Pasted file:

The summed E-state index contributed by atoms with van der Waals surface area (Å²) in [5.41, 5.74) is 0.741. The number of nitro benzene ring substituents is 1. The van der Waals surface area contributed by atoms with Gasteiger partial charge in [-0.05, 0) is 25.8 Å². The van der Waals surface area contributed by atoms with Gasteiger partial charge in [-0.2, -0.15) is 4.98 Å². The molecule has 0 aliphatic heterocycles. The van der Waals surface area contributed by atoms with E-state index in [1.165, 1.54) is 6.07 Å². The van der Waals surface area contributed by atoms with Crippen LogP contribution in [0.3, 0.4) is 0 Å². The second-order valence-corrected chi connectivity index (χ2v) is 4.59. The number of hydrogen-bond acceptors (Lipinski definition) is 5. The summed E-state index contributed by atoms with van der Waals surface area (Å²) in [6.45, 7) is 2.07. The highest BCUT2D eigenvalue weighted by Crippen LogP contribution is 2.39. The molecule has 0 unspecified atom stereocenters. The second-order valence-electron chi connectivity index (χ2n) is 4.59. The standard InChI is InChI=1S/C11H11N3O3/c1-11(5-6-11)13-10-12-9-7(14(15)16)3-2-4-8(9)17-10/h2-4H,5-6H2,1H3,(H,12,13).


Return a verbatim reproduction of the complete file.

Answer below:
The summed E-state index contributed by atoms with van der Waals surface area (Å²) in [5.41, 5.74) is 0.741. The number of nitro benzene ring substituents is 1. The van der Waals surface area contributed by atoms with Gasteiger partial charge in [-0.05, 0) is 25.8 Å². The van der Waals surface area contributed by atoms with Gasteiger partial charge in [-0.2, -0.15) is 4.98 Å². The molecule has 0 aliphatic heterocycles. The van der Waals surface area contributed by atoms with E-state index in [1.165, 1.54) is 6.07 Å². The van der Waals surface area contributed by atoms with Crippen LogP contribution in [0.3, 0.4) is 0 Å². The second-order valence-corrected chi connectivity index (χ2v) is 4.59. The number of hydrogen-bond acceptors (Lipinski definition) is 5. The summed E-state index contributed by atoms with van der Waals surface area (Å²) in [6.45, 7) is 2.07. The highest BCUT2D eigenvalue weighted by Crippen LogP contribution is 2.39. The molecule has 0 unspecified atom stereocenters. The second-order valence-electron chi connectivity index (χ2n) is 4.59. The standard InChI is InChI=1S/C11H11N3O3/c1-11(5-6-11)13-10-12-9-7(14(15)16)3-2-4-8(9)17-10/h2-4H,5-6H2,1H3,(H,12,13).